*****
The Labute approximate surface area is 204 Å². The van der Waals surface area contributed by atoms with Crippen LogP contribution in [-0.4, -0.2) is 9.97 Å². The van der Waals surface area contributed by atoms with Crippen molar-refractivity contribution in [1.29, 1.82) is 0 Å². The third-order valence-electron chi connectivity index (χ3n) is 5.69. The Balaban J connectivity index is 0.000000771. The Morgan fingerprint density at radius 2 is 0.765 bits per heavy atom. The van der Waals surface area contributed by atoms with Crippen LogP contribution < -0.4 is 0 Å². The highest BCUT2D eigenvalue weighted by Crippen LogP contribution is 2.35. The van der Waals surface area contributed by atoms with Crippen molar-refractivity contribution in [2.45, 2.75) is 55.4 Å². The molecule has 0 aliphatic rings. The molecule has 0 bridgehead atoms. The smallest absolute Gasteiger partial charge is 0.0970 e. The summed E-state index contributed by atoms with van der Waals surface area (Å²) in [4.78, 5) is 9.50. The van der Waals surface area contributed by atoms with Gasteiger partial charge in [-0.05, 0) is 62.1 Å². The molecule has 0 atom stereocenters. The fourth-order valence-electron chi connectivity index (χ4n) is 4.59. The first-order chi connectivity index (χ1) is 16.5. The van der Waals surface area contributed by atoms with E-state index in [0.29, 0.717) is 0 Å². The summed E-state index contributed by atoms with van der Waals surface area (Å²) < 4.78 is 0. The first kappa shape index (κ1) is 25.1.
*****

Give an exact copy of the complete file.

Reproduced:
The Labute approximate surface area is 204 Å². The van der Waals surface area contributed by atoms with Crippen LogP contribution in [-0.4, -0.2) is 9.97 Å². The van der Waals surface area contributed by atoms with Crippen molar-refractivity contribution in [1.29, 1.82) is 0 Å². The third-order valence-electron chi connectivity index (χ3n) is 5.69. The Balaban J connectivity index is 0.000000771. The Morgan fingerprint density at radius 2 is 0.765 bits per heavy atom. The van der Waals surface area contributed by atoms with Crippen LogP contribution < -0.4 is 0 Å². The highest BCUT2D eigenvalue weighted by Crippen LogP contribution is 2.35. The van der Waals surface area contributed by atoms with Crippen molar-refractivity contribution in [2.45, 2.75) is 55.4 Å². The molecule has 0 aliphatic rings. The molecule has 0 bridgehead atoms. The smallest absolute Gasteiger partial charge is 0.0970 e. The summed E-state index contributed by atoms with van der Waals surface area (Å²) in [4.78, 5) is 9.50. The van der Waals surface area contributed by atoms with Gasteiger partial charge in [-0.05, 0) is 62.1 Å². The molecule has 0 atom stereocenters. The fourth-order valence-electron chi connectivity index (χ4n) is 4.59. The first-order chi connectivity index (χ1) is 16.5. The van der Waals surface area contributed by atoms with E-state index in [0.29, 0.717) is 0 Å². The summed E-state index contributed by atoms with van der Waals surface area (Å²) < 4.78 is 0. The first kappa shape index (κ1) is 25.1.